In the dirt beyond a shallow roadside ditch, Gritt had noticed tracks that led away from the scene. Wide tires, wide body, heavy traction, probably a pickup truck. He followed them for fifty yards, and in a thicket of cockleburs found a wad of paper towels, four sheets crushed into a ball and held together by a dried substance that could only be blood. He didn’t touch it, but returned to his patrol car and from the trunk removed a plastic ziplock bag. Using a stick, he gently placed the paper towels in the bag, then continued following the tracks. He lost them in some brush and grass and picked them up again a quarter of a mile from his car. They crossed an empty creek bed, continued on for about a hundred yards, and turned left onto a gravel road he’d never seen before. At that point, the tracks were impossible to follow. The road curved back and forth for half a mile, passed only one home in the distance, and ended at a paved road called Sandy Lane. Gritt had then slowly backtracked to the accident scene and got in his car. From Frog’s video, he had a clear shot of the guy’s face. Now, with some luck, he had a sample of his blood.

  The driver of the truck knew the area better than the constable.


  The meeting took place in an unfurnished condo on Seagrove Beach, one of many built and sold by another faceless entity lost in the maze of the Dubose organization. When Chief Cappel arrived in the parking lot, alone, he was escorted into the building by a man he knew only as Hank. After years of dealing with Dubose, the Chief was still amazed at how little he knew about the man and those around him. He figured Hank must have some clout because he stayed in the room for the meeting, saying nothing but hearing every word.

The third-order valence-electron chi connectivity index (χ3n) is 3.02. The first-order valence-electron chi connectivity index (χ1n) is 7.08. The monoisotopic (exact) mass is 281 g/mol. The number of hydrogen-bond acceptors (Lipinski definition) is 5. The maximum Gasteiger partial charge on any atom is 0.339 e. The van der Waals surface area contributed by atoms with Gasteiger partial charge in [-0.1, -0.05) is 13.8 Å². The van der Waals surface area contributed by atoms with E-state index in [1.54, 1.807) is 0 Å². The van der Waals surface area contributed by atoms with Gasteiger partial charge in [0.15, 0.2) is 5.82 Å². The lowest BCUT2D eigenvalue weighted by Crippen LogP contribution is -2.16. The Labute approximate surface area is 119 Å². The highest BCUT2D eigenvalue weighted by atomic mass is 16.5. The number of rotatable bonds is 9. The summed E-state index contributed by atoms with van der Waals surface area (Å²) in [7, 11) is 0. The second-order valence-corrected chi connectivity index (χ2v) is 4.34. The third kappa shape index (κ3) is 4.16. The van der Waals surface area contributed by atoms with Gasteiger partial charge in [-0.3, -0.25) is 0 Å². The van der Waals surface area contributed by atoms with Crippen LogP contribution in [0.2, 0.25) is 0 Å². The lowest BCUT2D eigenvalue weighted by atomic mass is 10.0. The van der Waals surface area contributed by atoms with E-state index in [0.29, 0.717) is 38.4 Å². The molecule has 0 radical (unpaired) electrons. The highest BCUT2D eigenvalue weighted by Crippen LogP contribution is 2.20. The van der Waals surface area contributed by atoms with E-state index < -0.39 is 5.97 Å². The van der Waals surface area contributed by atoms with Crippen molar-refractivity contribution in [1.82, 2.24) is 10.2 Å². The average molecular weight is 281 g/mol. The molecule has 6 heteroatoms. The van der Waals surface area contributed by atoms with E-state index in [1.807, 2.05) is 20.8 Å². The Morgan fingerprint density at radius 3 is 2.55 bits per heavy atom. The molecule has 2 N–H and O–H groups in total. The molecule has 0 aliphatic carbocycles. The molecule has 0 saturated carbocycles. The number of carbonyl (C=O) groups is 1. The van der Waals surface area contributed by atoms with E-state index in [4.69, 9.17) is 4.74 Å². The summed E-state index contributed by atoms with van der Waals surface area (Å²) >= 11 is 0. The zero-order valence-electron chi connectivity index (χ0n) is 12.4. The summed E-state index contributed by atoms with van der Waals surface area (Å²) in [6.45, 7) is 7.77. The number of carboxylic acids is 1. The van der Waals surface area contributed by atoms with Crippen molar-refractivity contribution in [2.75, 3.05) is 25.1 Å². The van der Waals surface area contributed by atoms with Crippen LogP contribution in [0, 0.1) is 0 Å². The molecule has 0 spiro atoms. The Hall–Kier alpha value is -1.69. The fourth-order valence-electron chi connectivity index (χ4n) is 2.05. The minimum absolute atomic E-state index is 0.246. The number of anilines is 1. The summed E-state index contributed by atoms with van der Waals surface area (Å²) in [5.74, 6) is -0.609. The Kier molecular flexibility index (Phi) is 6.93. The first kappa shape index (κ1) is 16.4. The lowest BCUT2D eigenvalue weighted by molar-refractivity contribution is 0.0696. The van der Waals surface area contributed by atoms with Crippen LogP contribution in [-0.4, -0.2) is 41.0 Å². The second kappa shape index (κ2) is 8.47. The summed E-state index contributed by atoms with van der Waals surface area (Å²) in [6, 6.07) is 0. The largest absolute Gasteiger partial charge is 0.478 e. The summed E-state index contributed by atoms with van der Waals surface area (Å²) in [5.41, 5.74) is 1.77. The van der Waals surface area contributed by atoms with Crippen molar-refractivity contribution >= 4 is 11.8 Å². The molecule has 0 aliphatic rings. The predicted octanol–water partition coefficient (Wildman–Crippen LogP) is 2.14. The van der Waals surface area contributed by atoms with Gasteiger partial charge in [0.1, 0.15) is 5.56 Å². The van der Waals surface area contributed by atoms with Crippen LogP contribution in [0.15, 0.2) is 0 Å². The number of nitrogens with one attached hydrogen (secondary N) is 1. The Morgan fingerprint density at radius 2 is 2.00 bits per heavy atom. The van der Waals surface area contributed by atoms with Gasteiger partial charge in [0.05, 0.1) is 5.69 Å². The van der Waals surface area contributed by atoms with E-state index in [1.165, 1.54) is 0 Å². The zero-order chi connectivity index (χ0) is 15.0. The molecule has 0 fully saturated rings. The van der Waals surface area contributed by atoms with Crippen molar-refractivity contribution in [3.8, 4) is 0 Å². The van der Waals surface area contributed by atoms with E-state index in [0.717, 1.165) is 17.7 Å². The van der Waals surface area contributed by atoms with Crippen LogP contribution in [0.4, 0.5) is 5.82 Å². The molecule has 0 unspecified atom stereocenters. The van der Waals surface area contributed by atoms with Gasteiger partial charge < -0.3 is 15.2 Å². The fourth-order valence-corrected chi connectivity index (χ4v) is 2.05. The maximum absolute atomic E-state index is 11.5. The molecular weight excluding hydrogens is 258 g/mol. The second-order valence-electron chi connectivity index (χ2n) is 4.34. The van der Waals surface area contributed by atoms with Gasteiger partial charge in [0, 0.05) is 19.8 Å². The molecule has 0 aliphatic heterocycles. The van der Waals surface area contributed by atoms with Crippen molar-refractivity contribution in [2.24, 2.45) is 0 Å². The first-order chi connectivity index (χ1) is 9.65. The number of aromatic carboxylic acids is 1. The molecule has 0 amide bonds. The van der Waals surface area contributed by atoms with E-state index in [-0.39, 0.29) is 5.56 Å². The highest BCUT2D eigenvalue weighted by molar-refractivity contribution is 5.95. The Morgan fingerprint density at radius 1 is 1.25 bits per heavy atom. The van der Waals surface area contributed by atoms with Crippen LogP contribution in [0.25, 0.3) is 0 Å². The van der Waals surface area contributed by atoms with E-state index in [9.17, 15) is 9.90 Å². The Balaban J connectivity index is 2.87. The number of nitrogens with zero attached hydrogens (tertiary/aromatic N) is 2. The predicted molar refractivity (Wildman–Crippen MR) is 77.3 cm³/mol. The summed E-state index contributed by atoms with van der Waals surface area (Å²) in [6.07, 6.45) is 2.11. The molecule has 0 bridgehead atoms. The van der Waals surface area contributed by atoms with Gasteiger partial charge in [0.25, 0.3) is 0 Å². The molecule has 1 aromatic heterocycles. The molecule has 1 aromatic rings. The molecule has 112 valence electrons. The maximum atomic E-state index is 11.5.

Dubose was at the end of a long day. Two hours earlier, he had met Claudia McDover at her condo in Rabbit Run and been briefed on the meeting with BJC. He had read the complaint, asked the usual questions about who the hell Greg Myers was, and tried to calm his somewhat frantic judge. Afterward, he was driven to the condo, where he waited on the Chief.

  Cappel carried a briefcase, and from it he pulled out a laptop and placed it on the snack bar. There were no chairs or seats in the new condo; the place still smelled of fresh paint. Cappel said, “There are two videos. The first is from the police in Foley, Alabama, and we finally got a copy of it this afternoon. We’re almost certain they sent it over last week and Gritt managed to lose it, or hide it, or whatever. It’s not in the file and there is no reference to it. Here it is.” The Chief tapped some keys and Dubose moved closer. They watched the video of the Dodge Ram being stolen from the parking lot in Foley. Dubose said nothing until it was over, then said, “Play it again.” They watched it a second time.

  “What do you know?” Dubose asked.

  “The Honda pickup is owned by a man named Berl Munger, who got a call and has disappeared. What do you know about him?”

  Dubose backed away and paced around the den. “Nothing. It was a contract job. We needed a stolen truck, so we made a call. Munger is not part of the club, just an independent contractor. He knows nothing.”

  “Well, he dealt with someone when he handed over the truck and took the cash. He’s got something to say.”

  “He does, yes. I’m assuming he was told to get lost and stay there.”

  “He was. Who was the other guy, the one who stole the Dodge Ram?”

  “I have no idea, someone working with Munger, I guess. Again, we don’t know these people. We just paid cash for a stolen truck.” Dubose walked back to the counter and stared at the screen. “Let me see the other video.”

  The Chief tapped some keys and Frog’s video appeared. Dubose watched it and began shaking his head in disgust. He watched again and began cursing. “Dumbass, dumbass, dumbass,” he mumbled.

  “So you know these guys, right?”


  “And the kid with the busted nose was driving the Dodge Ram when it wrecked, right?”

  “Shit, shit, shit.”

  “I guess that means yes, yes, yes. You know, Vonn, I really don’t like all these secrets. You pull this job on our land and tell me nothing. I don’t want to be your partner, but in many respects we are joined at the hip. If there’s a leak in the dike, I need to know it.”

  Dubose was pacing again, chewing on a nail, trying to stay cool but wanting to erupt. “What do you want to know?” he snapped.

  “Who is the guy with the busted nose? And how can you use people who are so blatantly stupid? They make a late-night stop at a country store, park not in the shadows but directly in front, just begging to get themselves on surveillance, and, presto, we’ve got photos of your men just after the big job.”